2015 / Director. Camille Delamarre.
Review by Shaun Crawford.
We didn't ask for it but we got it anyway. In an era of endless reboots, remakes, reimaginings, retoolings and restarts, it's no surprise that Frenchy Fantastique Luc Besson has given us another instalment of his bizarrely popular TRANSPORTER series which started back in 2002.
Following a largely unknown tv reboot he has opted to jump back to the big screen and dispose of the square-jawed pomme Jason Statham in lieu of pretty-boy pomme Ed Skrein to play Frank Martin, the titular Transporter, a high-end, ex-military, special-ops mercenary living in France who specializes in, well, transporting stuff; packages, people, whatevs.
A leisurely visit from Frank's father (Ray Stevenson) turns catastrophic when Frank is hired by Anna (Loan Chabanol), and her posse to help orchestrate a rather elaborate bank robbery. Throw in a Russian gangster, a coupla car chases and women in lingerie and you have yourself another eurotrash thriller from the makers of other eurotrash thrillers like Taken and From Paris With Love.
Corey Yuen's original Transporter was daft; an uneasy mix of action and humour that looked the biz but was as hollow as an Easter egg. Louis Letterier's sequel was even moreso then came Oliver Megaton's threequel which was one of the worst films of the year.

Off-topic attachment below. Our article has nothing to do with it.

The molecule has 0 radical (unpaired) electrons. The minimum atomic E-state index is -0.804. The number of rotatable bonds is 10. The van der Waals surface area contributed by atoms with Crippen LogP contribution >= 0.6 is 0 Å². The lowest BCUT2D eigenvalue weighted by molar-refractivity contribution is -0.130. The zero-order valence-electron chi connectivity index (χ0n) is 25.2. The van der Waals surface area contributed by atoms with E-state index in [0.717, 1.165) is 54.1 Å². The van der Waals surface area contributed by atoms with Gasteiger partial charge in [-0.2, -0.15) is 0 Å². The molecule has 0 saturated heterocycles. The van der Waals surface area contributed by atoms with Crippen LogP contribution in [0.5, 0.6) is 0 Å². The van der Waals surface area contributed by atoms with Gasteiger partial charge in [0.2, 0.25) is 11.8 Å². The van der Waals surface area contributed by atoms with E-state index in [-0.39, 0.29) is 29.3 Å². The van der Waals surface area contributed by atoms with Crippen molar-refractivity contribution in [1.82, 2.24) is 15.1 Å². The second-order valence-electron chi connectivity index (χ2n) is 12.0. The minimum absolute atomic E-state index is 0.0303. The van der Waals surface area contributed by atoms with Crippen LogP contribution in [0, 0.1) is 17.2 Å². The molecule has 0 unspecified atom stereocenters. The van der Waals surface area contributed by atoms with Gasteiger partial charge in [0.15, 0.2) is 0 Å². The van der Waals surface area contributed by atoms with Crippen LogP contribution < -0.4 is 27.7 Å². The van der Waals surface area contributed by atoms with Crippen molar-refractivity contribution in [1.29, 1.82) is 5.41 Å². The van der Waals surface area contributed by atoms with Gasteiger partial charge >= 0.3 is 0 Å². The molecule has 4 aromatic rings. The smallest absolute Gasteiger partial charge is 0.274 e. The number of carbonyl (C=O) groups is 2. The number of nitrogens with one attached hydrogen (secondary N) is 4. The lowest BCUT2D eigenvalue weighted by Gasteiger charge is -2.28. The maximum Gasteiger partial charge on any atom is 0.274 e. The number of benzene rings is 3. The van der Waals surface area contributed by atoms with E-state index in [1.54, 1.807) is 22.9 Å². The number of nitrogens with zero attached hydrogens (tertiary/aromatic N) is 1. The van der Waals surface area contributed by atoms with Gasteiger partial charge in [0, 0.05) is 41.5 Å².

On paper, then, rebooting the series probably sounded like a good idea and, as is the unrelenting trend, Besson & Co. have opted for a darker approach. Gone are the laughs (at least the intentional ones) which have been replaced by a grittier tone and a gloomier palette. The sun-soaked french vistas have been replaced by rain-slicked streets and neon-lit nightclubs. The hokey play-it-for-laughs direction has been rerouted, the classification on the poster has taken a leap and the violence has got a bit more crimson.
The question is, is it worth it? - Certainly the tone fits better with the theme and the action is a bit more bone-crunching but the biggest problem isn't the aesthetic, it's just about everything else. Skrein just isn't a Statham. It's easy to dismiss Statham as just another meat-head but his one-dimensional charm is sorely missing here. Skrein is so baby-faced and slight it's hard to buy him as anything other than a prep-school frat-boy let alone a globe-trotting mercenary. There must have been some very real on-set concerns the crew would trip up on his umbilical cord. Even the usually reliable Ray Stevenson phones it in an is completely miscast as the playboy father. An action-man in his own right (See the underrated Punisher: Warzone and Outpost) he's brittle and stiff here toying with women and going for gags.
If there is a highlight its the peppering of action sequences, but even then a 90min action sequence a good film not make. In the end one cat help but think 'just because you make 'em Besson, doesn't mean we have to like 'em'.